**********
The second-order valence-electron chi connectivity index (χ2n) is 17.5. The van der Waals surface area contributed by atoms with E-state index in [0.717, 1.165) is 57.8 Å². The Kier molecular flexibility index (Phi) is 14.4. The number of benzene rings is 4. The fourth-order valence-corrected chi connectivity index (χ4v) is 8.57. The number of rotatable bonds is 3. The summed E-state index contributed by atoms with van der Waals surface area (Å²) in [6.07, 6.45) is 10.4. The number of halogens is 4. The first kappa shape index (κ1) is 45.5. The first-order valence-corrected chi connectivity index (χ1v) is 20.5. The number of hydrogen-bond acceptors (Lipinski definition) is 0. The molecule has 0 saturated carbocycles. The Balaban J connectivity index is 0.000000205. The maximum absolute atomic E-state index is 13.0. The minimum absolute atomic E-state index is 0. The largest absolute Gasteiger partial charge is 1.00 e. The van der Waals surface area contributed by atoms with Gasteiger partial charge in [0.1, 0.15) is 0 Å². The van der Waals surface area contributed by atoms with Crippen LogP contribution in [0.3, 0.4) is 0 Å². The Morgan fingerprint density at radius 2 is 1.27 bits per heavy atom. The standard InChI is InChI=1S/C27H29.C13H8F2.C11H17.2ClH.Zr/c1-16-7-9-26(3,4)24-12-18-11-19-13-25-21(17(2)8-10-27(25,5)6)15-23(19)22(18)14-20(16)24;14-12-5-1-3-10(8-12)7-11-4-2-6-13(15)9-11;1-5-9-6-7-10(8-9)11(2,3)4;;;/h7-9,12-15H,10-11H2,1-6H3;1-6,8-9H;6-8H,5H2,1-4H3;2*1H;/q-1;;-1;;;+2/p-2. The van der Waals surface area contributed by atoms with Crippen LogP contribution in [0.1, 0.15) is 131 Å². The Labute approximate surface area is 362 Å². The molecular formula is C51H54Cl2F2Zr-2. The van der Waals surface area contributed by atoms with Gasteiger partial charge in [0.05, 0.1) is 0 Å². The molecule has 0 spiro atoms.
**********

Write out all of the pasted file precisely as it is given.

The second-order valence-electron chi connectivity index (χ2n) is 17.5. The van der Waals surface area contributed by atoms with E-state index in [0.717, 1.165) is 57.8 Å². The Kier molecular flexibility index (Phi) is 14.4. The number of benzene rings is 4. The fourth-order valence-corrected chi connectivity index (χ4v) is 8.57. The number of rotatable bonds is 3. The summed E-state index contributed by atoms with van der Waals surface area (Å²) in [6.07, 6.45) is 10.4. The number of halogens is 4. The first kappa shape index (κ1) is 45.5. The first-order valence-corrected chi connectivity index (χ1v) is 20.5. The number of hydrogen-bond acceptors (Lipinski definition) is 0. The molecule has 0 saturated carbocycles. The Balaban J connectivity index is 0.000000205. The maximum absolute atomic E-state index is 13.0. The minimum absolute atomic E-state index is 0. The largest absolute Gasteiger partial charge is 1.00 e. The van der Waals surface area contributed by atoms with Gasteiger partial charge in [0.1, 0.15) is 0 Å². The van der Waals surface area contributed by atoms with Crippen LogP contribution in [0.3, 0.4) is 0 Å². The Morgan fingerprint density at radius 2 is 1.27 bits per heavy atom. The standard InChI is InChI=1S/C27H29.C13H8F2.C11H17.2ClH.Zr/c1-16-7-9-26(3,4)24-12-18-11-19-13-25-21(17(2)8-10-27(25,5)6)15-23(19)22(18)14-20(16)24;14-12-5-1-3-10(8-12)7-11-4-2-6-13(15)9-11;1-5-9-6-7-10(8-9)11(2,3)4;;;/h7-9,12-15H,10-11H2,1-6H3;1-6,8-9H;6-8H,5H2,1-4H3;2*1H;/q-1;;-1;;;+2/p-2. The van der Waals surface area contributed by atoms with Crippen LogP contribution in [0.1, 0.15) is 131 Å². The Labute approximate surface area is 362 Å². The molecular formula is C51H54Cl2F2Zr-2. The van der Waals surface area contributed by atoms with Gasteiger partial charge in [0.05, 0.1) is 0 Å². The molecule has 0 spiro atoms.